When We Went MAD! examines the 60+-year history of MAD, the best-known humor magazine in American publishing. This doc — which you can help support — illustrates the pub’s rise, as well as the skillful writers, editors, and illustrators who fueled its iconic status.
The film project was conceived by Alan Bernstein, a writer/director with over 20 years of experience in the entertainment industry. In the course of his career, he’s worked on a number of television series, documentaries and films, including Thank You for Not Smoking, One Half Gone, and Judicial Consent.
Flower Street Docs — headed by our own Adam Carolla, Nate Adams, and Mike August — will be managing and helping to fund the doc.
Here, we talk with Alan Bernstein about the lasting legacy of MAD, and its impact on the culture:
RON: How did you come about creating this doc?
ALAN: I’ve been a MAD fan, reader and collector since I was six. That makes it 44 years. My background is in film production, and, quite honestly, I kept waiting for someone else to make the documentary. At the same time, we started losing some of the [MAD] artists and writers. I thought, if someone doesn’t do this now, we won’t have the opportunity. So I started it on my own.
RON: I guess many people would be surprised to learn that MAD magazine is still actually publishing.
ALAN: It’s still in publication, but it’s no different from any other story: there are so many different avenues of humor [in the digital age]. What took [MAD] two months to put into an issue would take The Daily Show one night. It’s hard to compete with that, but they still put it out. It’s still published. And I think that’s a great thing.
DC Comics took the reins of MAD, and they moved everybody from New York to L.A. a little over a year ago. And as a result, they pretty much brought in a whole new staff. So it’s a truly new generation.
They started renumbering it, so they’re up to Issue #8. It seems that at least in every issue, there is a direct reference to the old MAD. I don’t mean in terms of articles, but photos of the original publisher. They’re paying reverence to the original, but they’re making it their own as well, which I think is the right thing to do.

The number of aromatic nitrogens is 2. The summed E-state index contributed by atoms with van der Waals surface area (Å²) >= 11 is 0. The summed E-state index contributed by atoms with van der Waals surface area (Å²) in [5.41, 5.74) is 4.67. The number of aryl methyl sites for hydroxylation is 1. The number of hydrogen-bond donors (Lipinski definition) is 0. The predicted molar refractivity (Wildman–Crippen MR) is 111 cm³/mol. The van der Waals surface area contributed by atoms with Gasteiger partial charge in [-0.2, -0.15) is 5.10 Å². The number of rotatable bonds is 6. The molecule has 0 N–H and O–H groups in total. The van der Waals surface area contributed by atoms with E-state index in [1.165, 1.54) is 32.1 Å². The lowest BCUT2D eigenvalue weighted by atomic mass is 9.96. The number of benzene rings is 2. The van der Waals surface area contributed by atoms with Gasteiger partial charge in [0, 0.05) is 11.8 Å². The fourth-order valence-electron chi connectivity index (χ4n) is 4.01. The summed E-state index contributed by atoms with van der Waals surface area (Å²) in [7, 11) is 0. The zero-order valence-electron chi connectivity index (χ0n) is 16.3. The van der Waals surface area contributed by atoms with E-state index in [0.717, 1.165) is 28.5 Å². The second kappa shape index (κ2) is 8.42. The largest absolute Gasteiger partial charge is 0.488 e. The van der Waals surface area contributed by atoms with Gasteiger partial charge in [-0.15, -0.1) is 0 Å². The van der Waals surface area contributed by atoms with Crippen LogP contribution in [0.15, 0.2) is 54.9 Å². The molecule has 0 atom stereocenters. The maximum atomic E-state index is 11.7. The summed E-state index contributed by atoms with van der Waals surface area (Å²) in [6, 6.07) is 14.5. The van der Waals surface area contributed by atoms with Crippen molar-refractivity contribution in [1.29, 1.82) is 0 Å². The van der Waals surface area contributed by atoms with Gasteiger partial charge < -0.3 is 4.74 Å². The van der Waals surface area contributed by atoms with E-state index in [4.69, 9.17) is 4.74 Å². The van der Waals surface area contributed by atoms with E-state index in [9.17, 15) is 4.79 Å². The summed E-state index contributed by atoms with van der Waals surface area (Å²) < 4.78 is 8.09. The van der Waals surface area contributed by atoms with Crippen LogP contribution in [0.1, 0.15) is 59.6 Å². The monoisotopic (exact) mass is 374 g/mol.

RON: I guess there are a lot of people like us, who fondly remember the original MAD.
ALAN: I truly believe that. Even if they can’t name off the top of their heads a specific moment, I run into people who say, “I read that when I was six,” or “my older brother read that when he was six, or twelve.” It left enough of an impression that they have a fond memory of it.
RON: To what do you owe MAD‘s success?
ALAN: It didn’t pander. If you want to “get” MAD, you had to step up your game. That’s when things last — if they challenge you.
RON: What was this filmmaking experience like for you?
ALAN: It is the true definition of “labor of love.” These writers, artists and editors were my true heroes growing up. Growing up, it never occurred to me that I could meet them, that I could approach them. I put them on such a pedestal. They were kind of untouchable. When I set out to interview, there was only one person who turned me down, and that was because of a health issue. Everyone was excited to be interviewed and have their story told. Every moment was a “pinch yourself” moment. I got to meet these people!
One of the great things about the MAD story is Bill Gaines, the publisher, who was such an eccentric and held his staff in such high regard that they had nothing but the best memories. A good handful of the earliest writers, who were there during MAD’s heyday, moved out to California and wrote for Carol Burnett and Mary Tyler Moore and All in the Family. These guys were winning Emmys left and right, and yet they were always called back to MAD for an article. They changed the mindset of several generations of writers.
RON: Being lampooned in MAD is a badge of honor. Was that always the case?
ALAN: At first, it seemed like an insult: why would I want to be associated with this subversive, anti-American rag? Over time, it became “look at me, I’m on the cover of MAD! I’ve made it!”
RON: What to you is MAD‘s lasting significance?
ALAN: Every issue of MAD is a physical piece that is documenting the moment. It has a place; it has an importance to it.
Like the kind of comedy that makes you laugh? Be sure to check out our own Adam Carolla in concert. Not Taco Bell Material is Adam’s first stand-up special, which is based on his New York Times bestselling autobiography. It’s a chock-full of tales from Adam’s youth, which prove to be both hilarious and inspiring.
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